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Open Access Highly Accessed Research article

Prevalence of enteropathogenic viruses and molecular characterization of group A rotavirus among children with diarrhea in Dar es Salaam Tanzania

Sabrina J Moyo1*, Njolstad Gro2, Vainio Kirsti3, Mecky I Matee1, Jesse Kitundu4, Samwel Y Maselle1, Nina Langeland56 and Helge Myrmel2

Author Affiliations

1 Department of Microbiology and Immunology, School of Medicine, Muhimbili University of Health and Allied Sciences, Dar es Salaam, Tanzania

2 Department of Microbiology and Immunology, Haukeland University Hospital, Bergen, Norway

3 Department of Virology, Norwegian Institute of Public Health, Oslo, Norway

4 Department of Paediatrics and Child Health, Muhimbili National Hospital, Dar es Salaam, Tanzania

5 Institute of Medicine, University of Bergen, Bergen, Norway

6 Department of Medicine, Haukeland University Hospital, Bergen, Norway

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BMC Public Health 2007, 7:359  doi:10.1186/1471-2458-7-359


The electronic version of this article is the complete one and can be found online at: http://www.biomedcentral.com/1471-2458/7/359


Received:7 July 2007
Accepted:27 December 2007
Published:27 December 2007

© 2007 Moyo et al; licensee BioMed Central Ltd.

This is an Open Access article distributed under the terms of the Creative Commons Attribution License (http://creativecommons.org/licenses/by/2.0), which permits unrestricted use, distribution, and reproduction in any medium, provided the original work is properly cited.

Abstract

Background

Different groups of viruses have been shown to be responsible for acute diarrhea among children during their first few years of life. Epidemiological knowledge of viral agents is critical for the development of effective preventive measures, including vaccines.

Methods

In this study we determined the prevalence of the four major enteropathogenic viruses – rotavirus, norovirus, adenovirus and astrovirus – was determined in 270 stool samples collected from children aged 0 – 60 months who were admitted with diarrhea in four hospitals in Dar es Salaam, Tanzania, using commercially available ELISA kits. In addition, the molecular epidemiology of group A rotavirus was investigated using reverse transcriptase multiplex polymerase chain reaction (RT-PCR).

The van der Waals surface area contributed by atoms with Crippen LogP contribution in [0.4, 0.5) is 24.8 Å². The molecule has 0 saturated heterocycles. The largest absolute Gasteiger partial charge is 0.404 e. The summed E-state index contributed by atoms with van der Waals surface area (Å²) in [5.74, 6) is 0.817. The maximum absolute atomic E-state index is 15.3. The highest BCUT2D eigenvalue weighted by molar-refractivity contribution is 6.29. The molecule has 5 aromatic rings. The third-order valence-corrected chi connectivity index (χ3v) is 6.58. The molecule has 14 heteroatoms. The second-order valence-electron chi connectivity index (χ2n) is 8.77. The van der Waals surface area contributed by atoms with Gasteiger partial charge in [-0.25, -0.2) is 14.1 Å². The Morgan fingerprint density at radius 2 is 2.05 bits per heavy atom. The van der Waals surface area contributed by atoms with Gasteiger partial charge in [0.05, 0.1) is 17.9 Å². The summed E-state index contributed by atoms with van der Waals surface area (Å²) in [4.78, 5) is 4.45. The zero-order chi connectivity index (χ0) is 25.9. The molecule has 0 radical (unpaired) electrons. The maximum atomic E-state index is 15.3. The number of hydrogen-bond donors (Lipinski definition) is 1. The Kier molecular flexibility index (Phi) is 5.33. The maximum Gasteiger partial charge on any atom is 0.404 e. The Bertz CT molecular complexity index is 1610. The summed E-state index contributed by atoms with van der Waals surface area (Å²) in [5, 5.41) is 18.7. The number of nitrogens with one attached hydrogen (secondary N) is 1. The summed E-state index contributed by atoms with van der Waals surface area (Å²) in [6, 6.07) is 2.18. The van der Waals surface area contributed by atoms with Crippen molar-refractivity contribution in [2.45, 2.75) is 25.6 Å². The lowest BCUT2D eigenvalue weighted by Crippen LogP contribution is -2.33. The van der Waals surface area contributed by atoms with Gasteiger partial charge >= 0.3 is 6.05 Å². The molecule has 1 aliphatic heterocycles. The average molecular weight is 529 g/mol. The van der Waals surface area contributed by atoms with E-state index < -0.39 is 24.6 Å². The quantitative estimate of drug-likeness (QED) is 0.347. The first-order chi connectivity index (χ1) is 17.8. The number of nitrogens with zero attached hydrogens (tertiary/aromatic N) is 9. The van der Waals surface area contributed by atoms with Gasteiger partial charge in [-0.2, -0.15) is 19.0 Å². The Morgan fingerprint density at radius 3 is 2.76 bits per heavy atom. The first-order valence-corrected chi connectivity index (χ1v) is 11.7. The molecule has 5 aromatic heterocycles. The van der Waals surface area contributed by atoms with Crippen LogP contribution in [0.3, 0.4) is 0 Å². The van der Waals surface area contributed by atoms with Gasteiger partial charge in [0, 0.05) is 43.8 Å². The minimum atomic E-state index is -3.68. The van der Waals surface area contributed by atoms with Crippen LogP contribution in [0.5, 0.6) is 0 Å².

Results

At least one viral agent was detected in 87/270 (32.2%) of the children. The prevalence of rotavirus, norovirus, adenovirus and astrovirus was 18.1%, 13.7%, 2.6% and 0.4%, respectively. In most cases (62.1%) of viruses were detected in children aged 7–12 months. The G and P types (VP7 and VP4 genotypes respectively) were further investigated in 49 rotavirus ELISA positive samples. G9 was the predominant G type (81.6%), followed by G1 (10.2%) and G3 (0.2%). P[8] was the predominant P type (83.7%), followed by P[6] (0.4%) and P[4] (0.2%). The following G and P types were not detected in this study population; G2, G4, G8 G10, P[9], P[10] and P[11]. The dominating G/P combination was G9P[8], accounting for 39 (90.7%) of the 43 fully characterized strains. Three (6.1%) of the 49 rotavirus strains could not be typed.

Conclusion

Nearly one third of children with diarrhea admitted to hospitals in Dar es Salaam had one of the four viral agents. The predominance of rotavirus serotype G9 may have implication for rotavirus vaccination in Tanzania.

Background

In Dar es Salaam Tanzania relatively few studies have investigated viral causes of diarrhea. These studies, which were conducted more than ten years ago, searched for a relatively narrow spectrum of viruses [1,2]. There has been only one recent study conducted in Ifakara, Tanzania which is about 500 KM away from Dar es Salaam which reported prevalence of rotavirus [3]. These studies used either latex agglutination test methods or electron microscopy, techniques which have been reported to be less sensitive and less specific than EIA [4,5]. Despite the reported predominance of rotavirus the molecular epidemiology of group A rotavirus strains in Tanzania is not known resulting in lack of important information for the introduction of a suitable rotavirus vaccine in future.